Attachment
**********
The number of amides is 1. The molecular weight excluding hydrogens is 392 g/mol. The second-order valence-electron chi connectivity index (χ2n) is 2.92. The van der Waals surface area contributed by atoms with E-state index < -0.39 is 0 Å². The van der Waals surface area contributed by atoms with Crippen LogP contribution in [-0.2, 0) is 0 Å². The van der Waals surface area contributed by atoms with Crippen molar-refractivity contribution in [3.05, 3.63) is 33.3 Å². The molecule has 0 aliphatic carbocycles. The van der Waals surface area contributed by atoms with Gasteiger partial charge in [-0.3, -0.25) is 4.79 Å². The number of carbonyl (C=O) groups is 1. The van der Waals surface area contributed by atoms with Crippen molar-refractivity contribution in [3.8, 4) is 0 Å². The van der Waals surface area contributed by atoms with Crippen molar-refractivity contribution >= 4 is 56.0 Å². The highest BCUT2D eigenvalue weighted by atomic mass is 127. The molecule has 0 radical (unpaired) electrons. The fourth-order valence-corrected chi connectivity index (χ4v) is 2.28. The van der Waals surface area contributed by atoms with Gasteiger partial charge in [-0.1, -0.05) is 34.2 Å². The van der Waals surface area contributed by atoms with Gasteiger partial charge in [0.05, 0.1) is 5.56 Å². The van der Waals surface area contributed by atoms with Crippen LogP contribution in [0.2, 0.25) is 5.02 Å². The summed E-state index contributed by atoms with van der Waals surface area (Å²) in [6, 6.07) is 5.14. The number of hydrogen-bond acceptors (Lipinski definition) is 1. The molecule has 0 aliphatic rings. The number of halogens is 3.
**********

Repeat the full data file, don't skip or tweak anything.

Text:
The number of amides is 1. The molecular weight excluding hydrogens is 392 g/mol. The second-order valence-electron chi connectivity index (χ2n) is 2.92. The van der Waals surface area contributed by atoms with E-state index < -0.39 is 0 Å². The van der Waals surface area contributed by atoms with Crippen LogP contribution in [-0.2, 0) is 0 Å². The van der Waals surface area contributed by atoms with Crippen molar-refractivity contribution in [3.05, 3.63) is 33.3 Å². The molecule has 0 aliphatic carbocycles. The van der Waals surface area contributed by atoms with Gasteiger partial charge in [-0.3, -0.25) is 4.79 Å². The number of carbonyl (C=O) groups is 1. The van der Waals surface area contributed by atoms with Crippen molar-refractivity contribution in [3.8, 4) is 0 Å². The van der Waals surface area contributed by atoms with Crippen molar-refractivity contribution >= 4 is 56.0 Å². The highest BCUT2D eigenvalue weighted by atomic mass is 127. The molecule has 0 radical (unpaired) electrons. The fourth-order valence-corrected chi connectivity index (χ4v) is 2.28. The van der Waals surface area contributed by atoms with Gasteiger partial charge in [-0.1, -0.05) is 34.2 Å². The van der Waals surface area contributed by atoms with Gasteiger partial charge in [0.05, 0.1) is 5.56 Å². The van der Waals surface area contributed by atoms with Crippen LogP contribution in [0.2, 0.25) is 5.02 Å². The summed E-state index contributed by atoms with van der Waals surface area (Å²) in [6, 6.07) is 5.14. The number of hydrogen-bond acceptors (Lipinski definition) is 1. The molecule has 0 aliphatic rings. The number of halogens is 3.